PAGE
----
WASHINGTON - The U.S. unemployment rate fell to a four-year low of 7.4% in July as the economy added 162,000 jobs, the Labor Department said Friday in a weaker-than-expected report.

The decline in the jobless rate from 7.6% in June surprised analysts, who had expected only a one-tenth point drop.

Although jobs growth came in less than expected, analysts pointed to the trend of a slowly improving labor market four years after the Great Recession ended.

"The pace of U.S. job creation took a step back in July, but the modest slowdown does not alter the forecast for the rest of 2013," said Ryan Sweet of Moody's Analytics.

Sweet added that the slowdown was "inevitable" in an economy that has had an average 1% growth rate for the past three quarters.

The mixed jobs report raised conflicting speculation about whether the Federal Reserve would soon begin tapering its $85 billion-a-month bond-buying program.

The White House said the data further confirmed the economy was recovering, and called on opposition Republican lawmakers to replace the sequester – automatic severe spending cuts – with a balanced deficit reduction plan.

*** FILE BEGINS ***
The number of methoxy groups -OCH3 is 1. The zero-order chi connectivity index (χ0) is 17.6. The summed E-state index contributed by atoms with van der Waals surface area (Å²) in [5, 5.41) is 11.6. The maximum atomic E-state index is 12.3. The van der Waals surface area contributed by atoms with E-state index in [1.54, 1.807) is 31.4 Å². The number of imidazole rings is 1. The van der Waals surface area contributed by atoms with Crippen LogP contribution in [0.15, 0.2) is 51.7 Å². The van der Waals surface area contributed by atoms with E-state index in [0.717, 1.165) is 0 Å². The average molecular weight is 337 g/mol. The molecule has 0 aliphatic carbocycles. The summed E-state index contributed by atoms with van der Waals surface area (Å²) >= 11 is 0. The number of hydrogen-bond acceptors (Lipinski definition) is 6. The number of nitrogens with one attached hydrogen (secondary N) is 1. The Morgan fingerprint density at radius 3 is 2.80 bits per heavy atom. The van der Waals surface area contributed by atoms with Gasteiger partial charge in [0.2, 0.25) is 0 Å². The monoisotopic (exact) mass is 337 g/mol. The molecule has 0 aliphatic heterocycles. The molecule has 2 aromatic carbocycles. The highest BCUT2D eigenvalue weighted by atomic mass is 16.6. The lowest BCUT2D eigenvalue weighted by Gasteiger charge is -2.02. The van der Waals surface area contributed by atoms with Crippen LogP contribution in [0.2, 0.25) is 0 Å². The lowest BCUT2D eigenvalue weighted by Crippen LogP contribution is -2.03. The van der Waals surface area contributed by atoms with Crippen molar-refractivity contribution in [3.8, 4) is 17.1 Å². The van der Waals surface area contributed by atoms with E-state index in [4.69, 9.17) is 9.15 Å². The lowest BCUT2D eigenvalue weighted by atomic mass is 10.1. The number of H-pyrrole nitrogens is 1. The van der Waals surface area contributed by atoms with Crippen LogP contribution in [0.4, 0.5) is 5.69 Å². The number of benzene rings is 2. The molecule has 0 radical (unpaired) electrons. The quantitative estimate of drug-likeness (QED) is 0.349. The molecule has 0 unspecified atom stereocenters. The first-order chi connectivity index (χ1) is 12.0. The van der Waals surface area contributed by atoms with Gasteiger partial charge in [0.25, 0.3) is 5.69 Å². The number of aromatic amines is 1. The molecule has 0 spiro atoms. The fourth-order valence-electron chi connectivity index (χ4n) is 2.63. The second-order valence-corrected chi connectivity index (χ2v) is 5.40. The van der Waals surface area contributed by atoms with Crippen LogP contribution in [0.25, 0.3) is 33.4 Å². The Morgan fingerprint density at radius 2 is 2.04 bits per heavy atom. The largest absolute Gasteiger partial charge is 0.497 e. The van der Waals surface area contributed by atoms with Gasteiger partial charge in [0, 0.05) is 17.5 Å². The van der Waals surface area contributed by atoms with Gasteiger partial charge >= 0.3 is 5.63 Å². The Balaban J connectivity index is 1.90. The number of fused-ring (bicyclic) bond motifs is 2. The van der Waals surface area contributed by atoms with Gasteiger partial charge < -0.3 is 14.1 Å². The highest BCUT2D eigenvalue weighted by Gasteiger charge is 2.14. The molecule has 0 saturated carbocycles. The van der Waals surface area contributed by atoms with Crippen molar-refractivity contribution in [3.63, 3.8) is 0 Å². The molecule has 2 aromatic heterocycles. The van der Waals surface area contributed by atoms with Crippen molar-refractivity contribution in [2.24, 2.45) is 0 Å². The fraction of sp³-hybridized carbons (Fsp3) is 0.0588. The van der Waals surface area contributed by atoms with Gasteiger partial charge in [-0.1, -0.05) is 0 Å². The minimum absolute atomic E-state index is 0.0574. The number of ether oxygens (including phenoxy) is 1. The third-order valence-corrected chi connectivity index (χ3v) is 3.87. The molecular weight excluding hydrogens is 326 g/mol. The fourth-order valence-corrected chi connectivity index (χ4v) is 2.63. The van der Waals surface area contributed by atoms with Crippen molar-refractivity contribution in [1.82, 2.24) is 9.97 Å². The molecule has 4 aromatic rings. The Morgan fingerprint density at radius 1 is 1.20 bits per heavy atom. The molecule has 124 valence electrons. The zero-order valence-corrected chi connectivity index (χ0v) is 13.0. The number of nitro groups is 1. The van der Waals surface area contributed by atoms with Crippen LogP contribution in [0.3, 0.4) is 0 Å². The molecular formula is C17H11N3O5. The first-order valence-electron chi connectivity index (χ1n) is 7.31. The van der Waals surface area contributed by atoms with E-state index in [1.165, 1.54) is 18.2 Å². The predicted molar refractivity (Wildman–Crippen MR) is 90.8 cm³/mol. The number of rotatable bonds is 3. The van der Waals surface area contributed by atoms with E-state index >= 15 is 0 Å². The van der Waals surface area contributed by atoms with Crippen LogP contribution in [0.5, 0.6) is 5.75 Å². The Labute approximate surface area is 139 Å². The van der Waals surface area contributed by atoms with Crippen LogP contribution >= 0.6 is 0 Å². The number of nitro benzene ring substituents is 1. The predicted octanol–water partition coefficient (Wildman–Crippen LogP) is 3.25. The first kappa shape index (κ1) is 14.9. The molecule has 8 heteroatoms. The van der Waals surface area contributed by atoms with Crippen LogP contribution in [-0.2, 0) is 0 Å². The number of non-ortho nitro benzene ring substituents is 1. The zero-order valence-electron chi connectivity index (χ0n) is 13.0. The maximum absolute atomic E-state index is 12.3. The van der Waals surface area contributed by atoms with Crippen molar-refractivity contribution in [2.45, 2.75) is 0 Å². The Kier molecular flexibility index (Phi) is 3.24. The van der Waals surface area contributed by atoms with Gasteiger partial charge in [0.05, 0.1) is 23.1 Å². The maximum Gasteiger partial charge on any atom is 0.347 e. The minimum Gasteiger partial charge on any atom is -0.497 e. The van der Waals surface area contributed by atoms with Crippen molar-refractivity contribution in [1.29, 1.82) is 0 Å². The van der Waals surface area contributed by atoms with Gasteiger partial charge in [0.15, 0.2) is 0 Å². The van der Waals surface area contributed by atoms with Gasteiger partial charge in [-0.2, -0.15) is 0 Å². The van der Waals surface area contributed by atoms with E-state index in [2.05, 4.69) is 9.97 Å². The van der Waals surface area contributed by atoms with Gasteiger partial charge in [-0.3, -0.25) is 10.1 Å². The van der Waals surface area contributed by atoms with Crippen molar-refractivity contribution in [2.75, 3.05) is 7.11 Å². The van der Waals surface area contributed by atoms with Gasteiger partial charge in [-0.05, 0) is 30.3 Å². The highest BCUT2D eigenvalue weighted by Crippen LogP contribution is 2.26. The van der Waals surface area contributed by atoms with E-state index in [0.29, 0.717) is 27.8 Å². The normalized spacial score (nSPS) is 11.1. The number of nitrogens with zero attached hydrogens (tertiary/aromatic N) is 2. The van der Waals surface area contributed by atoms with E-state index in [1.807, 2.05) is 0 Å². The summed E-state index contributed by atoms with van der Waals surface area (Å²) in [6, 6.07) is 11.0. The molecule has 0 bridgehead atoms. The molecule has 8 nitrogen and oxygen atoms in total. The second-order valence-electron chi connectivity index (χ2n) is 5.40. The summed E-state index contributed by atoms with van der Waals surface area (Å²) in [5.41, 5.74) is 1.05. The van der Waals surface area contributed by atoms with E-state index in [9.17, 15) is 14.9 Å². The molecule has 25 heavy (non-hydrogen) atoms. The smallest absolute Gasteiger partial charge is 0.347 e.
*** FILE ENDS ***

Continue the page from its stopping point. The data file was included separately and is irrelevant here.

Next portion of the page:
"With the recovery entering its fifth year, we need to build on the progress we have made so far and now is not the time for Washington to impose self-inflicted wounds," said Alan Krueger, President Barack Obama's chief economic adviser.

John Boehner, the Republican Speaker of the House of Representatives, said Obama's stimulus and other fiscal policies had "left our economy treading water with slow growth, high unemployment, and stagnant wages" and argued for his business-friendly party's alternatives.

Private-sector employers appeared cautious about expanding their payrolls amid tepid growth in the economy, adding a much weaker-than-expected 161,000 jobs, down from a downwardly revised 196,000 in June.

In a sign of the weakness of the jobs market, about half of the gains were in retail trade and food services and bars, typically low-paying jobs.

The government added 1,000 jobs.